Better evaluation needs better design — harnessing accumulated knowledge to reduce human trafficking

Since the adoption in 2000 of the UN Trafficking in Persons Protocol, which signalled renewed international interest in combatting human trafficking, progress on this issue remains somewhat limited.

Commissioned by the UN Inter-Agency Coordination Group against Trafficking in Persons (ICAT) to produce a paper on the state of evaluation in the counter-trafficking sector, RCG Director Phil Marshall and associate Jacqueline Berman found that the value added by evaluations was significantly limited by repeated and ongoing shortcomings in project and program design, in particular a failure to draw on accumulated knowledge from within and outside the sector.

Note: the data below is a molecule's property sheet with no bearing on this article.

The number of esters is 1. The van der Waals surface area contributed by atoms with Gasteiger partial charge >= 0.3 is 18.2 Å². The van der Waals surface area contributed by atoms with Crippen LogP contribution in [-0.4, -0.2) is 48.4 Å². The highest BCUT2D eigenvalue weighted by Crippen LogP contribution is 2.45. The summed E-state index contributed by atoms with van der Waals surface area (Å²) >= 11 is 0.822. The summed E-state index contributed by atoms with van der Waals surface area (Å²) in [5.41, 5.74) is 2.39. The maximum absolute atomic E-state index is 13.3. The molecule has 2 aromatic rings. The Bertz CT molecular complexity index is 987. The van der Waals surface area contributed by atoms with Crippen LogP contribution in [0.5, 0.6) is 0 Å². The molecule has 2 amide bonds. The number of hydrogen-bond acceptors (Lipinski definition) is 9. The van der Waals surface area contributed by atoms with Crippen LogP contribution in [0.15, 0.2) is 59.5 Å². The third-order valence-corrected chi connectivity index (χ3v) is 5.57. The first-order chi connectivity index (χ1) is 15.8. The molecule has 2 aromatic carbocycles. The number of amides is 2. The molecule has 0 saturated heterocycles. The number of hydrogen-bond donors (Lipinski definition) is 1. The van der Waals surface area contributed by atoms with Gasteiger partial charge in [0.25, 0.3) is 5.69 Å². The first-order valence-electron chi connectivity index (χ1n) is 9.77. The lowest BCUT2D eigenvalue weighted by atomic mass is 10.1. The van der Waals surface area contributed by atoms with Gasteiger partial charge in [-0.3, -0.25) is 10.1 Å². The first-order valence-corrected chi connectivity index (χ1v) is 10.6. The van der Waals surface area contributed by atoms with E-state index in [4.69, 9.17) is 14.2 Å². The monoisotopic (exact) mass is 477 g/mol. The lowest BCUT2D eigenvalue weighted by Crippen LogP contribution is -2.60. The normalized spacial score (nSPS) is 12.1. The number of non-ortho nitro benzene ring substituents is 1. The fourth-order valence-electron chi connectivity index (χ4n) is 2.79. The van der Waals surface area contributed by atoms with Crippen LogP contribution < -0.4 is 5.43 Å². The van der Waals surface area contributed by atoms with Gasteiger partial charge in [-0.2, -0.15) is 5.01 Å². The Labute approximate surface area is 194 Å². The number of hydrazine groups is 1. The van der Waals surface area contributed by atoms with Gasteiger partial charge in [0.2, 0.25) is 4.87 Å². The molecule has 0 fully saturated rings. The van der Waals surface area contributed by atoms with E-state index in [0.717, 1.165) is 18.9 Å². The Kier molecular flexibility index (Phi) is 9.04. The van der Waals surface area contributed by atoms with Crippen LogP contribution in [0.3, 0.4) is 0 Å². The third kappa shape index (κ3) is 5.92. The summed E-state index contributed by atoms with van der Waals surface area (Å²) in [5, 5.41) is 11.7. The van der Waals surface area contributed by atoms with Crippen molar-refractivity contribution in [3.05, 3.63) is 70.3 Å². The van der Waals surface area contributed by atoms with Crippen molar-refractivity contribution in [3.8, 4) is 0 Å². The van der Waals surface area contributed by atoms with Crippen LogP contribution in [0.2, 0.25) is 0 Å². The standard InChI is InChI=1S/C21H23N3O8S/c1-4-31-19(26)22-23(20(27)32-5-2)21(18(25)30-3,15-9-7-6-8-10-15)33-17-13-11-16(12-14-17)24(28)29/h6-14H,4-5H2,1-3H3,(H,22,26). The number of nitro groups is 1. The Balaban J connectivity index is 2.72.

In response, the RCG team developed a toolkit aimed at improving program design through harnessing this accumulated knowledge. The toolkit highlights key lessons learned and a series of questions to consider when developing different types of counter-trafficking activities. The team believes that use of the toolkit could save the counter-trafficking sector millions of dollars a year by steering program design away from common pitfalls toward more promising types of interventions.